Wednesday, July 11, 2018

Sight & Sound: August 2018

In a new essay written for the updated edition of his 1972 critical study Transcendental Style in Film: Ozu, Bresson, Dreyer, Paul Schrader recalls the moment when his eyes were first opened to this mode of spiritual filmmaking: “As a film critic for the Los Angeles Free Press, I watched the LA release of Robert Bresson’s Pickpocket (1959). And I wrote about it. And then I saw it again. And I wrote about it again. I sensed a bridge between the spirituality I was raised with and the 'profane' cinema I loved. And it was a bridge of style, not content.”

Forty-five years later, Paul Schrader has finally crossed that bridge as a filmmaker with First Reformed. After a career spent making movies that strayed far from the transcendental template, he has now made one in which the influence of the great directors he studied can be felt in every frame. Reverend Ernst Toller (Ethan Hawke), the pastor in a small Dutch Reformed church in Upstate New York, decides to keep a journal for one year in an echo of Bresson’s Diary of a Country Priest (1951), and his crisis of faith is exacerbated when a militant young activist, Michael (Philip Ettinger), fills his head with thoughts of impending environmental disaster, just as the priest in Ingmar Bergman’s Winter Light (1963) was disturbed by China’s development of the atom bomb. First Reformed recalls those films stylistically too; its stark framing, measured pacing and all-round austerity being a million miles away from the anything-goes anarchy of Schrader’s prior film, the gleefully offensive crime comedy Dog Eat Dog (2016), starring Nicolas Cage. "No, no, no, that's not me,” Schrader would always tell people who expected his interests as a critic to be reflected in his movies. “You'll never catch me on that thin Bressonian ice." So how did he end up here?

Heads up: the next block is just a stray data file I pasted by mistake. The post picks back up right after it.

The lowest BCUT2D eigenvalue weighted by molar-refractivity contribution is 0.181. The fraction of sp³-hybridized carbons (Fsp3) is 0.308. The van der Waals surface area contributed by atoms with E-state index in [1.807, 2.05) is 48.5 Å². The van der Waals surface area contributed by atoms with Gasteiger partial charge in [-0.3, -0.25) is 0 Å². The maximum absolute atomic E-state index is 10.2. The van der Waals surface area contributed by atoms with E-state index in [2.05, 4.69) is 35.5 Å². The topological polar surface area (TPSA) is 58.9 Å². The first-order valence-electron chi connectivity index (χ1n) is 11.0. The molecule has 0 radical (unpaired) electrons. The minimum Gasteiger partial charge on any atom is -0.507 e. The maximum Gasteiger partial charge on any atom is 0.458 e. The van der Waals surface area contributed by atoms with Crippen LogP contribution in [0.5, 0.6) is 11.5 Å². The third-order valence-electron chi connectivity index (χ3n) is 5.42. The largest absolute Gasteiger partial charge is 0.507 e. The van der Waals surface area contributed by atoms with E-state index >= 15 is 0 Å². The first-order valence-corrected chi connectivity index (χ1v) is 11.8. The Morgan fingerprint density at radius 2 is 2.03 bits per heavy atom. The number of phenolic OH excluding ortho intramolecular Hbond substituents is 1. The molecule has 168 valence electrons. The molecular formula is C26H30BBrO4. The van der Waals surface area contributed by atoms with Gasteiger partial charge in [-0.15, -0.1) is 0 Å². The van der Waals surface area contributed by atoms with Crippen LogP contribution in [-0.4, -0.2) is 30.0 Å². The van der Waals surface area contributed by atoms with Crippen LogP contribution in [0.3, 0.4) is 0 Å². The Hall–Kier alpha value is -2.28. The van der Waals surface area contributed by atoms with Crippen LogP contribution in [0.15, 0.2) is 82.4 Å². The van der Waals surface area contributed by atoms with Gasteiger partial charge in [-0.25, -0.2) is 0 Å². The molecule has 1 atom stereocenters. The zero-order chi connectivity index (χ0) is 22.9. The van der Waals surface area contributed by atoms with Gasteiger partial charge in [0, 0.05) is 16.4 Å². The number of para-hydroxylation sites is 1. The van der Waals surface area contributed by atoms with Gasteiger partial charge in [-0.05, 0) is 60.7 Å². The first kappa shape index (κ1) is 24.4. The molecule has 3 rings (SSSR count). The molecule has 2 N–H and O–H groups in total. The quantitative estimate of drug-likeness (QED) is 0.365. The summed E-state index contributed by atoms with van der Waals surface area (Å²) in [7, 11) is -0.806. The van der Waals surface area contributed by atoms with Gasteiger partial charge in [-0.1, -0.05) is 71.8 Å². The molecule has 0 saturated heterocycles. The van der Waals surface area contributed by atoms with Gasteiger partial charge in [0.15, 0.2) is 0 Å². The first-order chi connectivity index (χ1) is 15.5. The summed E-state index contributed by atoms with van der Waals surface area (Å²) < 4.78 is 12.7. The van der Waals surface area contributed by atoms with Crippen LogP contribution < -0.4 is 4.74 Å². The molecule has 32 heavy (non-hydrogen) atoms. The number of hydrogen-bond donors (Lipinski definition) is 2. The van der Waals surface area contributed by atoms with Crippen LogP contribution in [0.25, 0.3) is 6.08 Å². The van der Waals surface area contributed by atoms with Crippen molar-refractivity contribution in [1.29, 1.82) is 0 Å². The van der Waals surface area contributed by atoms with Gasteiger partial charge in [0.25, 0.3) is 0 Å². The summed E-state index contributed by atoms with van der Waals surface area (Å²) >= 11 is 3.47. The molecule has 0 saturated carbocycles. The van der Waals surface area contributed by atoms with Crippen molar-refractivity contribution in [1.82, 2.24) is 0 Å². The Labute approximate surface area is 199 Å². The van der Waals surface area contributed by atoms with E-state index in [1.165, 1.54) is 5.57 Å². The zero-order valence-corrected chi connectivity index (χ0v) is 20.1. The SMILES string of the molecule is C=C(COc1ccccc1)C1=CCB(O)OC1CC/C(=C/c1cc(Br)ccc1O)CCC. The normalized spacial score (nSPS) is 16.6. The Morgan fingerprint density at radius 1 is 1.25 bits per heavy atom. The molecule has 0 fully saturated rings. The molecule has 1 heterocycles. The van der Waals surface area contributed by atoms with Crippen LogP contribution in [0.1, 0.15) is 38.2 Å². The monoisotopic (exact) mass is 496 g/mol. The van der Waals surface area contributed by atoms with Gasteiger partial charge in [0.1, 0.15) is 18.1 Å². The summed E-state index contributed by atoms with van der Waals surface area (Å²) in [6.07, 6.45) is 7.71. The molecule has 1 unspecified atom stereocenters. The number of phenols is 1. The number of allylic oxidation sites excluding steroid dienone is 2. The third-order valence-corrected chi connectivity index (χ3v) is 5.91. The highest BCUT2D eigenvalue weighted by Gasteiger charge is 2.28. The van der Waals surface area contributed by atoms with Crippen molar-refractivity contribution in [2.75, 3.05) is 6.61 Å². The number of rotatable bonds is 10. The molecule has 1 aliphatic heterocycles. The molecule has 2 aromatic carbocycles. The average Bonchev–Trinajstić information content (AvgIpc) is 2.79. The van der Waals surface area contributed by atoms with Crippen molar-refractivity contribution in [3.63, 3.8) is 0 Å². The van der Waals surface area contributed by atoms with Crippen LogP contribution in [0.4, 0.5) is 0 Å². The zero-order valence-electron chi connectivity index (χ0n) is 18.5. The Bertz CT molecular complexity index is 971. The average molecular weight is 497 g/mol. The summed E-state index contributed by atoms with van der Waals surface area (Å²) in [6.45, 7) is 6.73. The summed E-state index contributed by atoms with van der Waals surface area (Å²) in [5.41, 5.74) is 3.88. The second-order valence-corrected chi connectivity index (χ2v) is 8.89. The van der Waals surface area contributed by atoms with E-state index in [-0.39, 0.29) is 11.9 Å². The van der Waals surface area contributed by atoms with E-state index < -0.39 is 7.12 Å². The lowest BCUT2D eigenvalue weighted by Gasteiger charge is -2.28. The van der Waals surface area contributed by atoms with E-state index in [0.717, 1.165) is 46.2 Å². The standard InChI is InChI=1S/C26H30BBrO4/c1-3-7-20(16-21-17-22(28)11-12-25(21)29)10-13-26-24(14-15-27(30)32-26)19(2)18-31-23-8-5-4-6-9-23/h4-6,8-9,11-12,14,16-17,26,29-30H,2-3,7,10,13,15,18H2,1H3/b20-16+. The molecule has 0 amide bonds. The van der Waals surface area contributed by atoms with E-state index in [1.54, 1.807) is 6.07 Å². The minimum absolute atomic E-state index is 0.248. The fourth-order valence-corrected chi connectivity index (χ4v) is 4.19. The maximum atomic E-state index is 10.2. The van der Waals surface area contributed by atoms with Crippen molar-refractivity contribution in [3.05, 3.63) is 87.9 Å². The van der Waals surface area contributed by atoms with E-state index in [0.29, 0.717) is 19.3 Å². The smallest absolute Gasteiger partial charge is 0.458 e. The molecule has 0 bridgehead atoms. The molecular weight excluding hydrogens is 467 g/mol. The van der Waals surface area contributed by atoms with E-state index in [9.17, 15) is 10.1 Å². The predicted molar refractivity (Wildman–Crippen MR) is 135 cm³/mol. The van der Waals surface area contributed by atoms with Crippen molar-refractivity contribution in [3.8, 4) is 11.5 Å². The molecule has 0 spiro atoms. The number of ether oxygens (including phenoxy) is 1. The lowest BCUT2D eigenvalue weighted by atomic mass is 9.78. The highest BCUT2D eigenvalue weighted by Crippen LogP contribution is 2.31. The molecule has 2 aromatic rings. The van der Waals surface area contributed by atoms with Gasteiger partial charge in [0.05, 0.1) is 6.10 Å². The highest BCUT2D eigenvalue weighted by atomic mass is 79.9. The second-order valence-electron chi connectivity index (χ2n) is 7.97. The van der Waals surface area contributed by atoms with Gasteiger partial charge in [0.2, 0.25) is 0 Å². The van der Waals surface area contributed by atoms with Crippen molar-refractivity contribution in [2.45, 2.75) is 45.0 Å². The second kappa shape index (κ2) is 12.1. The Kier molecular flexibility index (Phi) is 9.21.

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Read the rest of my interview with the great Paul Schrader in the August 2018 issue of Sight & Sound. This issue also contains my interview with Jean-St├ęphane Sauvaire, director of the outstanding Thai prison drama A Prayer Before Dawn, and I contributed a capsule on David Thomson's Suspects for the magazine's superb 100 Novels About Cinema feature.